Thursday, October 08, 2015

I wished to live deliberately, to front only the essential facts of life, and see if I could not learn what it had to teach

These days, I have a feeling of momentum.

For a few years, at least, it seems like it's been one trauma or stressor after another, whether it was my marriage ending or financial woes or bouts of depression or custody drama.  And, of course, Emma's death overshadowing all of it.  It's been relentless and awful.

But the craziness of the summer is resolved. I'm feeling great physically. The kids are beautiful and healthy and loving life.

While I won't ever get over Emma's death, surviving the "year of firsts," as crushing as it was, means that I know can survive going forward.

The worst that could happen did happen, and we're all still alive, and perhaps distilled down to our purer essences.  Cleansed by the fire, which, at least for me, burned away any capacity for bullshit or any desire to carry around the baggage of pettiness or silly power struggles or superficial judgment.  I want to love and enjoy my children and love and enjoy my friends and love and enjoy my life.  I have no patience for meanness or rudeness or snobbery.

I was talking with a friend about this, and he said, "but what about when life creeps in?  How do you sustain that when the mundane irritations and frustrations of life get in the way?"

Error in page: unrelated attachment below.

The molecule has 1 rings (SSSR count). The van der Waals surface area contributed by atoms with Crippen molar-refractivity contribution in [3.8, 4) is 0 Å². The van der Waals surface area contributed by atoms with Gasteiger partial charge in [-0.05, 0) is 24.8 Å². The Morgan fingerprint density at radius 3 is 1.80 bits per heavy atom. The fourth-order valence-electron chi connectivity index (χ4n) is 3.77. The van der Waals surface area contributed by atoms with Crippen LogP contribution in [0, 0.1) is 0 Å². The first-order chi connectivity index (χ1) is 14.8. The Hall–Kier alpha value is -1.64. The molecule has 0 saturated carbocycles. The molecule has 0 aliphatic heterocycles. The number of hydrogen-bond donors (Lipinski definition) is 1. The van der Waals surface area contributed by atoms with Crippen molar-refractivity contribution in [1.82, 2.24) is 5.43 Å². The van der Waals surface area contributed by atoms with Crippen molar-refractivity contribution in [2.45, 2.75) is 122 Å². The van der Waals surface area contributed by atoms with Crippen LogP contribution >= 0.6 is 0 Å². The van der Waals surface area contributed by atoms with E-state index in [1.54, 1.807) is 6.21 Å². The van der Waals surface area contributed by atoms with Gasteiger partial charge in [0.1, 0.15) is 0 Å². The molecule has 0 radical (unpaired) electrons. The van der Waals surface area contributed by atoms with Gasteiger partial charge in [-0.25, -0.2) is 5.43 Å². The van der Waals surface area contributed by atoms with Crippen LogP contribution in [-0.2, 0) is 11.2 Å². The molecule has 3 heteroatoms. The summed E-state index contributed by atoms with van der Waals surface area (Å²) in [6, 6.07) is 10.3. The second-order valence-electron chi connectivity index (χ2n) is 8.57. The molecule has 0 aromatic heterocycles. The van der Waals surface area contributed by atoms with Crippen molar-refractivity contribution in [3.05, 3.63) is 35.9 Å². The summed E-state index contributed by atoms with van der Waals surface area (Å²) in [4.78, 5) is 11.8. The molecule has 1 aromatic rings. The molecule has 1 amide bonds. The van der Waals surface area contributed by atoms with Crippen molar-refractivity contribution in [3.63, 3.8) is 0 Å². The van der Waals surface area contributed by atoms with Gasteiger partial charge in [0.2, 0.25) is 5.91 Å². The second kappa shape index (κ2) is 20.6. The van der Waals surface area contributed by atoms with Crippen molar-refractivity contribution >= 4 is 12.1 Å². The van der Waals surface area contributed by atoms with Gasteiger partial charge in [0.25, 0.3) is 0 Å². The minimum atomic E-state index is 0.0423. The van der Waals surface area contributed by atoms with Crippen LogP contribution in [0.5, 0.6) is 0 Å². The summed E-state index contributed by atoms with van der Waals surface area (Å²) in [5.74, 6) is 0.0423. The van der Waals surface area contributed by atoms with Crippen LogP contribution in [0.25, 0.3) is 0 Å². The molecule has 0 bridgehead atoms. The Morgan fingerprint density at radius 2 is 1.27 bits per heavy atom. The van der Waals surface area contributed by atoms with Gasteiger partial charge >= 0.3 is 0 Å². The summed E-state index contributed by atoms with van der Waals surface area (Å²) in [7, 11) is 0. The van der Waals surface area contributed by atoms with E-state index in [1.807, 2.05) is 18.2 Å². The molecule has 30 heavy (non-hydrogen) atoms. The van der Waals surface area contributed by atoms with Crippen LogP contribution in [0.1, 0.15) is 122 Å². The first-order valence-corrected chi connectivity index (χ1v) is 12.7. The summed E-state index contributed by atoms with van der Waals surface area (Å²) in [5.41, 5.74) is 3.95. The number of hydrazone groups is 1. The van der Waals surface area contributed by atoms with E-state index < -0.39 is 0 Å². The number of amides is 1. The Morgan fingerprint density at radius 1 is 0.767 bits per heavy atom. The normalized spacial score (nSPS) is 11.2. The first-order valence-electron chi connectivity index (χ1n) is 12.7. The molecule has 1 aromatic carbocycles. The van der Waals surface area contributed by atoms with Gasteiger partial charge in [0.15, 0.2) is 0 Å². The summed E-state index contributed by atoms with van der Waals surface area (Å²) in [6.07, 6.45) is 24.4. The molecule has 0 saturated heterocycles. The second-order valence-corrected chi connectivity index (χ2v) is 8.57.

My brother asked a similar question the other day - even when things are going well, he's always waiting for the other shoe to drop.  Optimism as a weltanschauung is not something that comes naturally to him.  As he said, "I can't help it.  I'm a Jew."

I obviously don't profess to have all the answers.  I only know what I can tolerate and what I can't, and how I want to feel at the end of each day.  But in the face of these questions, my response was that all you can do is try, every day, to be deliberately and conspicuously kind to people.  To seek out and appreciate beauty in the ordinary.

You just have to work the muscle every day, and then hope for the best.

It can be spending time outside, looking at the sky and documenting something beautiful or unusual or interesting.

It can be making the decision to be polite to telemarketers or customer service reps, even when they piss you off.

It can be walking late at night down a dark street, holding hands and stealing kisses, a little drunk on bourbon and the heady prospect of something new and exciting, and stopping to admire a gorgeous tree with twinkly stars visible through its branches.

You hold on to the happiness of the moment, appreciating the wonder of the world around you.

And you keep holding on to those moments, every day.

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